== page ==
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Learning from Conficker: U.S. DHS To Compile ‘Lessons-Learned’ Report
The Conficker worm dominated the security news last spring, and now this much-publicized piece of malware is back in the press again – this time because of what we may be able to learn from the global response to the Conficker cyber attack.
Last spring, Conficker (also known as Downup, Downadup and Kido) made headlines due in part to hype surrounding the predicted April 1, 2009 activation date of its botnet of infected computers; estimates put the range of the Conficker botnet between 4 to 7 million PCs. To help combat the effects of the threat, the Conficker Working Group was set up by technology industry experts. Now it seems that the way security experts around the world banded together in this effort to respond to Conficker may very well serve as a tool for learning; the U.S. Department of Homeland Security (DHS) is preparing a report, analyzing the collaboration of security researchers in addressing the threat, possibly resulting in a template for responding to future attacks.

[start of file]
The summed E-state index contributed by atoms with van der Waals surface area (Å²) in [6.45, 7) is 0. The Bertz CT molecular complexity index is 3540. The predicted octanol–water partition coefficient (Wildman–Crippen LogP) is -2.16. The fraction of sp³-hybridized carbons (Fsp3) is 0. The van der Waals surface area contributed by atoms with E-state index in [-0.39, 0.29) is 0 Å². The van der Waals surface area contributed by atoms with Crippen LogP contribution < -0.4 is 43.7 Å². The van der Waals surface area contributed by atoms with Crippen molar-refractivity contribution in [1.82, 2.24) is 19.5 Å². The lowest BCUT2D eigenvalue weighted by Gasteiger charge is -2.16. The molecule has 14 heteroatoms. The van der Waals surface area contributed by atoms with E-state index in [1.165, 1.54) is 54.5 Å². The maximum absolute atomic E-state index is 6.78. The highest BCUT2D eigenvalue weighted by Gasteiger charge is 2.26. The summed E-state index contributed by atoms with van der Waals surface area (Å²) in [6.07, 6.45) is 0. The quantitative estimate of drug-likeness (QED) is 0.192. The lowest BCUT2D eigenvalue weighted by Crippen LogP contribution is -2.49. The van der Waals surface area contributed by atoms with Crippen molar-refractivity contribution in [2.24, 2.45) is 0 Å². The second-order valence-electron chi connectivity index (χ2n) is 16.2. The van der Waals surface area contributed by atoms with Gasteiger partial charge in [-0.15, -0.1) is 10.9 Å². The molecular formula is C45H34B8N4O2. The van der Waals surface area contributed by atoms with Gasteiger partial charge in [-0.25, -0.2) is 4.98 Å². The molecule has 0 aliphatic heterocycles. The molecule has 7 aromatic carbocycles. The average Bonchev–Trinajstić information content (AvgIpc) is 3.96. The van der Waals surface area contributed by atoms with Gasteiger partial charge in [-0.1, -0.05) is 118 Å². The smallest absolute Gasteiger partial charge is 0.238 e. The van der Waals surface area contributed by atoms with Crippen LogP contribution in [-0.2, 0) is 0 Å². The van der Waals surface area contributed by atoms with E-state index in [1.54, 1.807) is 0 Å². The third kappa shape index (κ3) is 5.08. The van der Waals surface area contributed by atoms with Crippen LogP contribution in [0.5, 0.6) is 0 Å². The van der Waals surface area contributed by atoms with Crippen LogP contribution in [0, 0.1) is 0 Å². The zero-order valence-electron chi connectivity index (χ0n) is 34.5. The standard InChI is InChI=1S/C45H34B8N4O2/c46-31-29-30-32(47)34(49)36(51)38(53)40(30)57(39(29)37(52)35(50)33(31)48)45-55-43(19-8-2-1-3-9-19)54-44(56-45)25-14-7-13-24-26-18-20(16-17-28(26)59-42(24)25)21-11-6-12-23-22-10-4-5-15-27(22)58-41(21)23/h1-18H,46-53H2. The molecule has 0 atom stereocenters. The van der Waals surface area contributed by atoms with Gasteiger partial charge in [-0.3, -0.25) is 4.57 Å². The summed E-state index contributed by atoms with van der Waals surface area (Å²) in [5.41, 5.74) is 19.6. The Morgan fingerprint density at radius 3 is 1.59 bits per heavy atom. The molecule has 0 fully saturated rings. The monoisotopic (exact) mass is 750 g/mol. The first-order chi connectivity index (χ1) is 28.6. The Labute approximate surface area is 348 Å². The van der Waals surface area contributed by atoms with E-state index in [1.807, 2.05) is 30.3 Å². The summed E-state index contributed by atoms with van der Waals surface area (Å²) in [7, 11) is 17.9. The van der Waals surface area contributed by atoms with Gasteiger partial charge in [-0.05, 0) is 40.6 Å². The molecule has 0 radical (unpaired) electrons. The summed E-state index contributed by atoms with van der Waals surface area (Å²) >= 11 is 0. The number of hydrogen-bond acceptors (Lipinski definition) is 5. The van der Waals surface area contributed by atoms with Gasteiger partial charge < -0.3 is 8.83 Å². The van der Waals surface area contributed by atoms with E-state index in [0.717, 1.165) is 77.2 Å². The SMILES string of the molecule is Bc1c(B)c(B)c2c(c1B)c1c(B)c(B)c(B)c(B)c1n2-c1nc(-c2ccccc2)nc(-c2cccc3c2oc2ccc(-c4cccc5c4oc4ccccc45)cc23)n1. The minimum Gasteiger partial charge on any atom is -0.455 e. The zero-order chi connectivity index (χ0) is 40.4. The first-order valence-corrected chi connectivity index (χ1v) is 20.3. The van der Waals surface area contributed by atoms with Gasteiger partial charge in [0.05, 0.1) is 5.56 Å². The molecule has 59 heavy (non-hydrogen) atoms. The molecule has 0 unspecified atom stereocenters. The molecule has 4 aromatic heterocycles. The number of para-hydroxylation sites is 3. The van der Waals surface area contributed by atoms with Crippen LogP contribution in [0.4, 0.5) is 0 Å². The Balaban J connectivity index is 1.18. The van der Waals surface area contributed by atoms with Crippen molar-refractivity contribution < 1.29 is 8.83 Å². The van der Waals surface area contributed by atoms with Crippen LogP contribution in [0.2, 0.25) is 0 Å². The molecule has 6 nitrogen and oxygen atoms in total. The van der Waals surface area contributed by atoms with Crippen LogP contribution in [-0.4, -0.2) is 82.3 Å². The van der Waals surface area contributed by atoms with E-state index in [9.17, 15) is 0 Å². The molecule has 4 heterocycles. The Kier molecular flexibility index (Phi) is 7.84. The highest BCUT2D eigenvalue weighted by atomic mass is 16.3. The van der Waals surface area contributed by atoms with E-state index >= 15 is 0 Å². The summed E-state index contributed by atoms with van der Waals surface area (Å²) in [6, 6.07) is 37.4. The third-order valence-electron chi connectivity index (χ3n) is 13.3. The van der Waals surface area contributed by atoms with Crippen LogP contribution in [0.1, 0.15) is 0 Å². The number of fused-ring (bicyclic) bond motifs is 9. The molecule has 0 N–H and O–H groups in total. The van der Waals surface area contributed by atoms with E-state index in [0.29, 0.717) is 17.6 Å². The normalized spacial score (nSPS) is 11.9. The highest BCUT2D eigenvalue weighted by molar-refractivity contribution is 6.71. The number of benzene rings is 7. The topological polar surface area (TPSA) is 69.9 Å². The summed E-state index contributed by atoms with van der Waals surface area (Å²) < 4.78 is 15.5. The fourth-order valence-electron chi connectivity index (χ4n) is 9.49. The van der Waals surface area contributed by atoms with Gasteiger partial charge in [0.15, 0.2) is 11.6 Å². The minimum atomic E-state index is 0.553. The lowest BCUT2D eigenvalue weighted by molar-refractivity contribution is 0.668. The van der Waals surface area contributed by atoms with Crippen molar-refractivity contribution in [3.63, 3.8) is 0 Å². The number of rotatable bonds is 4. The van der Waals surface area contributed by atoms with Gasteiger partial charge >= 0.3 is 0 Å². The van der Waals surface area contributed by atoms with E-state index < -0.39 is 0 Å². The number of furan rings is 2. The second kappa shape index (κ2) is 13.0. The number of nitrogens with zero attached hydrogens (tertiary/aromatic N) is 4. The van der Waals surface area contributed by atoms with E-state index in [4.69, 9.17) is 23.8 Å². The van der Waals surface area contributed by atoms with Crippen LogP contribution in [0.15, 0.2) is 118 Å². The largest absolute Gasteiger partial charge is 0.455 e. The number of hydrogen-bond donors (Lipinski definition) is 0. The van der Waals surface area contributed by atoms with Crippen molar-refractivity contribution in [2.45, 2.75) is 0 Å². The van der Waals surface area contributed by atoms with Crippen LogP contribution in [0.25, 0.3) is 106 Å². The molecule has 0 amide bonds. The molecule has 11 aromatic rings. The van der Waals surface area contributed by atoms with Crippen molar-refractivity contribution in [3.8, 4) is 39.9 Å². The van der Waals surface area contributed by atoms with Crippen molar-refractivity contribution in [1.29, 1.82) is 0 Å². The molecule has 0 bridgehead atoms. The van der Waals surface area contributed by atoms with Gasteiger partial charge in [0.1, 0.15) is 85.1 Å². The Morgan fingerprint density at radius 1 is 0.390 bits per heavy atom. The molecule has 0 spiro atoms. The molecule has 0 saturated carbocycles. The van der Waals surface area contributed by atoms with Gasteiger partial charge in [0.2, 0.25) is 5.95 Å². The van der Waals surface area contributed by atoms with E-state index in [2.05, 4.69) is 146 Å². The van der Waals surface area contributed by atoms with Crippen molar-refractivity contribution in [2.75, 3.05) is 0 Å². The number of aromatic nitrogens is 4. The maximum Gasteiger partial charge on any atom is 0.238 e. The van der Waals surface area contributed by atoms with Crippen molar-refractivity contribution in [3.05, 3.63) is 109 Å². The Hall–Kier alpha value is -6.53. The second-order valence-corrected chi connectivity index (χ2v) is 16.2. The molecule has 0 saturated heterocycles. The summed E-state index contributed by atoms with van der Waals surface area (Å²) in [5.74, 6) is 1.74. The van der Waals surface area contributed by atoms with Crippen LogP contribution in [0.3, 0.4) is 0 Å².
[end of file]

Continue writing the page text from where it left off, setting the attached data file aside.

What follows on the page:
"We said, 'This was a very good example of the private sector, globally, working together to try to solve a cyber security attack, so let's fund the creation of a lessons-learned report to just document what worked, what didn't work,'" IDG news service quotes Douglas Maughan of the DHS Science & Technology Directorate.
Stay tuned for the report, set to be released by the end of the month.